This is a quote by longtime community leader; Pauline R. Kezer Ms. Cooper likes using with students struggling to find their way: “Continuity gives us roots; change gives us branches, letting us stretch and grow and reach new heights.”
Dr. Trenette T. Clark is an Assistant Professor in the University of North Carolina at Chapel Hill’s School of Social Work. Her primary research is racial and ethnic health disparities, looking particularly at substance use among Black adolescents. She is also fascinated with rural issues stemming from her rural roots in northeastern North Carolina.
Dr. Clark received her Ph.D. in social work from Virginia Commonwealth University, a Master’s of Social Work degree from the University of North Carolina at Chapel Hill, and undergraduate degrees from Elizabeth City State University. She also holds a nonprofit leadership certificate from the University of North Carolina at Chapel Hill and is licensed to practice clinical social work in North Carolina and Washington, DC.
Dr. Clark has conducted quantitative, qualitative, and mixed-methods studies and co-developed community based programs that focused on a range of research areas to include adolescent drug use and child welfare. She also has experience with primary data collection and secondary data analysis. Dr. Clark has helped manage several federally funded intervention research projects. She is currently the principal investigator of several research projects including “Elucidating Links between ADHD Symptoms and Tobacco/Alcohol Use Trajectories,” a subcontract from Duke University to the University of North Carolina at Chapel Hill and funded by the National Institutes of Health, “From Young Lady-to-Lady: Racial/Ethnic Disparities in Smoking Among African American Young Adult Women” funded by AAUW, “From Adolescence to Young Adulthood: The Puzzle of Racial/Ethnic Disparities in Tobacco Use among African Americans” funded by the Junior Faculty Development Award, Office of the Executive Vice Chancellor and Provost, University of North Carolina at Chapel Hill and “Age Patterns and Predictors of Smoking: A Replication” funded by the University Research Council, Office of the Vice Chancellor for Research and Economic Development, University of North Carolina at Chapel Hill. Dr. Clark’s research has been published in several peer-reviewed journals, such as the Journal of Black Psychology, Social Work Research, and the Journal of Child & Adolescent Substance Abuse, book chapters, and research reports. She has also presented her research at numerous local, state, national, and international conferences.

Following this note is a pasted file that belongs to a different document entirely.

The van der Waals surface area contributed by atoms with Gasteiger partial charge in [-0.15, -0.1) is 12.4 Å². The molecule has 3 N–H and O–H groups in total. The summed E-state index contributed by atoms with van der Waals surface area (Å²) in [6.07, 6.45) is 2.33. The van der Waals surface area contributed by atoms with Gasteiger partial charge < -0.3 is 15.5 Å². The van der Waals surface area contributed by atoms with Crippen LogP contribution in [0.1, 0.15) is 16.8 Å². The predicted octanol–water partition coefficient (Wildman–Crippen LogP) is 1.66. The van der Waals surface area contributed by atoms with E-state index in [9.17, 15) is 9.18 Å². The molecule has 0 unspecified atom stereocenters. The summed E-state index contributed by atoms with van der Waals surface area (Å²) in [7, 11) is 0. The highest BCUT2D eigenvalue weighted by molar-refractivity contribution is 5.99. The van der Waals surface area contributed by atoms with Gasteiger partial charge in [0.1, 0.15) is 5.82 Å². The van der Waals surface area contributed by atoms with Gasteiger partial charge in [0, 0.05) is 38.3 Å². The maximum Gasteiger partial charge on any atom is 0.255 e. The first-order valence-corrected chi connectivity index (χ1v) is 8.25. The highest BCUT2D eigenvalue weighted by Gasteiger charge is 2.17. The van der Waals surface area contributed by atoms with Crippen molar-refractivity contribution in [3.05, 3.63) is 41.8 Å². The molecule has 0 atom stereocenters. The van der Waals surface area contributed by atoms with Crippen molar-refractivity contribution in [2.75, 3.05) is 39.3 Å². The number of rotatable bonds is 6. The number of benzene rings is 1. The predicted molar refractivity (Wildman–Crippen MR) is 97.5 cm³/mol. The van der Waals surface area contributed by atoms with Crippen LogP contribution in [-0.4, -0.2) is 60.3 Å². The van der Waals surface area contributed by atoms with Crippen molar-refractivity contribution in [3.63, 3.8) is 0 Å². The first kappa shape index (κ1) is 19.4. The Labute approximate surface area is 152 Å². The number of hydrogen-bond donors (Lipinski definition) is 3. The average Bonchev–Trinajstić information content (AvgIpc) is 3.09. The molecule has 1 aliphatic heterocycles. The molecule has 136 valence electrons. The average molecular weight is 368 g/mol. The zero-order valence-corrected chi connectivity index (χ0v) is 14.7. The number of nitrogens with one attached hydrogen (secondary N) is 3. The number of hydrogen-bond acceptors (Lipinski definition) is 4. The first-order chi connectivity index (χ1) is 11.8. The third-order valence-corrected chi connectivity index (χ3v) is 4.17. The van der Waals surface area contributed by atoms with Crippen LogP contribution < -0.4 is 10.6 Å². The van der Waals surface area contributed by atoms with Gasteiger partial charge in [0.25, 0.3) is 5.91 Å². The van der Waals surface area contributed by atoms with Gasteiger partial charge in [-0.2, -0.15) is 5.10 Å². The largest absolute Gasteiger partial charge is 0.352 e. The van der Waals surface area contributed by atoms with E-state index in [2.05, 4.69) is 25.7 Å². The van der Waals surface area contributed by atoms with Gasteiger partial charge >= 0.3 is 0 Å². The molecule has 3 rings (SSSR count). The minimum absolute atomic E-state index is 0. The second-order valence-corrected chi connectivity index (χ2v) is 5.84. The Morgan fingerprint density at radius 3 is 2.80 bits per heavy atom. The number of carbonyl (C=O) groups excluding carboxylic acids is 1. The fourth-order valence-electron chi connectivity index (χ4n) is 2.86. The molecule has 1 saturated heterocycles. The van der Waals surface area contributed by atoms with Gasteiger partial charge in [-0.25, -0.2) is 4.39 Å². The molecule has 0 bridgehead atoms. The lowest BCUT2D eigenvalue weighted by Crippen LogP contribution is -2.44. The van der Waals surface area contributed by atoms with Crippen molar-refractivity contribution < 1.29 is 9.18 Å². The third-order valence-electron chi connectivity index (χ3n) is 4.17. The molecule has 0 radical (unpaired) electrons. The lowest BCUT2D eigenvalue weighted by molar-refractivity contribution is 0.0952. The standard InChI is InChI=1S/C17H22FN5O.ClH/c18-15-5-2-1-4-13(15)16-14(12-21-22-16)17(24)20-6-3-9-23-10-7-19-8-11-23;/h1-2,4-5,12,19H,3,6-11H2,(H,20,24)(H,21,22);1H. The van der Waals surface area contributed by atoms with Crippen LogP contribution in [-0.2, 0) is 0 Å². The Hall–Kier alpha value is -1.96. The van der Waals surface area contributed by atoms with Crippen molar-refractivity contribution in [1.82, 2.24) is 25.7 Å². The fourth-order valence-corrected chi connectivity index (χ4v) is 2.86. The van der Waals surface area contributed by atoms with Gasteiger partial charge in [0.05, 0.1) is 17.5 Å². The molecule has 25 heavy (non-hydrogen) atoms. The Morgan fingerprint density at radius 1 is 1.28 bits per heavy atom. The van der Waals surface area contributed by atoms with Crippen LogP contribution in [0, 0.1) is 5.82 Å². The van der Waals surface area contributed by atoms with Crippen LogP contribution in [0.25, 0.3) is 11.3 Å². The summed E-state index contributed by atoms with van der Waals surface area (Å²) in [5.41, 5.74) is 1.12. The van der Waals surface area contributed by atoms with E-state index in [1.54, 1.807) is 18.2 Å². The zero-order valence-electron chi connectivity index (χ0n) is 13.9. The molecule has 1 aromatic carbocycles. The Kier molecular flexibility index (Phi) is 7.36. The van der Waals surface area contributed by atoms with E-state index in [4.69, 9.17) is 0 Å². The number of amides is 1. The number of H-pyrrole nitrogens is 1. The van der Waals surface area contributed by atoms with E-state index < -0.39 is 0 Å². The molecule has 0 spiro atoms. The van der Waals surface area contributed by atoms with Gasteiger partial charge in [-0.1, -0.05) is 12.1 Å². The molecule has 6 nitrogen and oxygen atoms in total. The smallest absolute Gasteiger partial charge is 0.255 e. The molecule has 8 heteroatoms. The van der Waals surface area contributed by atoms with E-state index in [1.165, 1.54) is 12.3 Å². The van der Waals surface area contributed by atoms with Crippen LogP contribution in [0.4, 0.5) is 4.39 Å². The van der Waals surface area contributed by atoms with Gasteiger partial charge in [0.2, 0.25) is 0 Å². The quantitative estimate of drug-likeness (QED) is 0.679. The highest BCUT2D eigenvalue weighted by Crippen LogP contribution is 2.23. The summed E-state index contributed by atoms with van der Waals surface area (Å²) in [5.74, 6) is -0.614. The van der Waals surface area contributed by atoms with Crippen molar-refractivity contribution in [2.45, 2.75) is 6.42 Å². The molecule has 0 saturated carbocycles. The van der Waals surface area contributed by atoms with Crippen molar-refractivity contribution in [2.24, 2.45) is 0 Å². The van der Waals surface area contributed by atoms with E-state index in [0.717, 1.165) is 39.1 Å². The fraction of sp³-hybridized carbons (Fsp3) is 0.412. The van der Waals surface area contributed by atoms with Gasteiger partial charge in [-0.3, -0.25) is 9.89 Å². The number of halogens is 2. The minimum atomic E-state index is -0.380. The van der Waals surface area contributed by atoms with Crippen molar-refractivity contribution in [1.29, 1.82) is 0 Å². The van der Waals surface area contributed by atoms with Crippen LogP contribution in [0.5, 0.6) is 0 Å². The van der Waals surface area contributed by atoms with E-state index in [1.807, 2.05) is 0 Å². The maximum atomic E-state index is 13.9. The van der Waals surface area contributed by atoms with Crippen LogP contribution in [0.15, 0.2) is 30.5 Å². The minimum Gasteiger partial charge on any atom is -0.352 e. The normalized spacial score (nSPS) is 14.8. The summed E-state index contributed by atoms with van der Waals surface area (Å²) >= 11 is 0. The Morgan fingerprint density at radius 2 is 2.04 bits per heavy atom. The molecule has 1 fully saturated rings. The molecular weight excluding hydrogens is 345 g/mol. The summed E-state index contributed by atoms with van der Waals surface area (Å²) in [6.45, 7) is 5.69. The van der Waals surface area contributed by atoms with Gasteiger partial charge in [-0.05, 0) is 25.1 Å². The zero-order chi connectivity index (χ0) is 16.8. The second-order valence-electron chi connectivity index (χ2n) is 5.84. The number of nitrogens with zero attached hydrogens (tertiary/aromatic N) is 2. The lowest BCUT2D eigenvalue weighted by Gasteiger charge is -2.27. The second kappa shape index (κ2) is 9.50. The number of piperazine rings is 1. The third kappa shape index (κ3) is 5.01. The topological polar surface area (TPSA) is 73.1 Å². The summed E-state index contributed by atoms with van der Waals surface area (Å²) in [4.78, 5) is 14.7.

Kristin Johnson is in her final year of completing her Ph.D. in economics at Duke. Ms. Johnson grew up in Colorado and attended CU-Boulder. She is interested in health and development. Ms. Johnson is working on a paper studying the impact of micro-credit in Ethiopia and her dissertation research focuses on subjective expectations and adherence to HIV medications in Tanzania. Kristin Johnson will share some of her research about her study of HIV/AIDS in Tanzania. She traveled extensively through India and Tanzania conducting this research.